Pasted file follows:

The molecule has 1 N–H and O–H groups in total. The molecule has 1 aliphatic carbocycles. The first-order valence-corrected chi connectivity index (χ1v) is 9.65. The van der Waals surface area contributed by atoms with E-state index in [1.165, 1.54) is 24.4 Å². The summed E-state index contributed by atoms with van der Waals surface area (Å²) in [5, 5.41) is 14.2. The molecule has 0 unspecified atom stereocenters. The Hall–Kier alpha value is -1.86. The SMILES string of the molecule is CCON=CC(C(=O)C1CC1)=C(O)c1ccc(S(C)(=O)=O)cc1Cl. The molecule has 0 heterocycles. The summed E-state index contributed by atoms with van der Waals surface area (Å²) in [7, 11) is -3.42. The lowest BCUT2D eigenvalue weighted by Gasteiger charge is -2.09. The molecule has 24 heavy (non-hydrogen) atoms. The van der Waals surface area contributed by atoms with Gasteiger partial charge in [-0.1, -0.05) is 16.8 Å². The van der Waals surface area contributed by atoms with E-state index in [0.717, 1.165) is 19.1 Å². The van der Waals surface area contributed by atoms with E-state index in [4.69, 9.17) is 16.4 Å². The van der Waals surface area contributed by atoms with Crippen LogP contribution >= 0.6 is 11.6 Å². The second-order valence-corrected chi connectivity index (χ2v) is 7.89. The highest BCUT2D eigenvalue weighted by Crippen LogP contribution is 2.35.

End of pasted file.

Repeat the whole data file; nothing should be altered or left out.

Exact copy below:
The molecule has 1 N–H and O–H groups in total. The molecule has 1 aliphatic carbocycles. The first-order valence-corrected chi connectivity index (χ1v) is 9.65. The van der Waals surface area contributed by atoms with E-state index in [1.165, 1.54) is 24.4 Å². The summed E-state index contributed by atoms with van der Waals surface area (Å²) in [5, 5.41) is 14.2. The molecule has 0 unspecified atom stereocenters. The Hall–Kier alpha value is -1.86. The SMILES string of the molecule is CCON=CC(C(=O)C1CC1)=C(O)c1ccc(S(C)(=O)=O)cc1Cl. The molecule has 0 heterocycles. The summed E-state index contributed by atoms with van der Waals surface area (Å²) in [7, 11) is -3.42. The lowest BCUT2D eigenvalue weighted by Gasteiger charge is -2.09. The molecule has 24 heavy (non-hydrogen) atoms. The van der Waals surface area contributed by atoms with Gasteiger partial charge in [-0.1, -0.05) is 16.8 Å². The van der Waals surface area contributed by atoms with E-state index in [0.717, 1.165) is 19.1 Å². The van der Waals surface area contributed by atoms with E-state index in [4.69, 9.17) is 16.4 Å². The van der Waals surface area contributed by atoms with Crippen LogP contribution >= 0.6 is 11.6 Å². The second-order valence-corrected chi connectivity index (χ2v) is 7.89. The highest BCUT2D eigenvalue weighted by Crippen LogP contribution is 2.35.